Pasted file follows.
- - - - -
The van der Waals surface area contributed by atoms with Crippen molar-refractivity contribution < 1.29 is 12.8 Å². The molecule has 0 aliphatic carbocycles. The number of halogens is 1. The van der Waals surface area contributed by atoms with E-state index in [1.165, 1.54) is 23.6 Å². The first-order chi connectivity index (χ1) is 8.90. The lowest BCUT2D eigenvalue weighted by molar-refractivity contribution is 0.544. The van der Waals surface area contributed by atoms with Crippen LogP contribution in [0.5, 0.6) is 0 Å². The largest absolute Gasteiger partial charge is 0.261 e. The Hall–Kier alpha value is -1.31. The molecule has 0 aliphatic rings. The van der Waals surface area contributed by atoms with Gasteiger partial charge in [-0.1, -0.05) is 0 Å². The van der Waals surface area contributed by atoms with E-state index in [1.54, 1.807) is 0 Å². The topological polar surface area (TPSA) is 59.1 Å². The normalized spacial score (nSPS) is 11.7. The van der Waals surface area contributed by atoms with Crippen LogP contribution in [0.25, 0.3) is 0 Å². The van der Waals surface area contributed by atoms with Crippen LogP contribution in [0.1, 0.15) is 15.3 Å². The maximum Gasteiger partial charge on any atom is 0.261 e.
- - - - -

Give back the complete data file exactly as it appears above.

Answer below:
The van der Waals surface area contributed by atoms with Crippen molar-refractivity contribution < 1.29 is 12.8 Å². The molecule has 0 aliphatic carbocycles. The number of halogens is 1. The van der Waals surface area contributed by atoms with E-state index in [1.165, 1.54) is 23.6 Å². The first-order chi connectivity index (χ1) is 8.90. The lowest BCUT2D eigenvalue weighted by molar-refractivity contribution is 0.544. The van der Waals surface area contributed by atoms with Crippen LogP contribution in [0.5, 0.6) is 0 Å². The largest absolute Gasteiger partial charge is 0.261 e. The Hall–Kier alpha value is -1.31. The molecule has 0 aliphatic rings. The van der Waals surface area contributed by atoms with Gasteiger partial charge in [-0.1, -0.05) is 0 Å². The van der Waals surface area contributed by atoms with E-state index in [1.54, 1.807) is 0 Å². The topological polar surface area (TPSA) is 59.1 Å². The normalized spacial score (nSPS) is 11.7. The van der Waals surface area contributed by atoms with Crippen LogP contribution in [0.25, 0.3) is 0 Å². The van der Waals surface area contributed by atoms with Crippen LogP contribution in [0.1, 0.15) is 15.3 Å². The maximum Gasteiger partial charge on any atom is 0.261 e.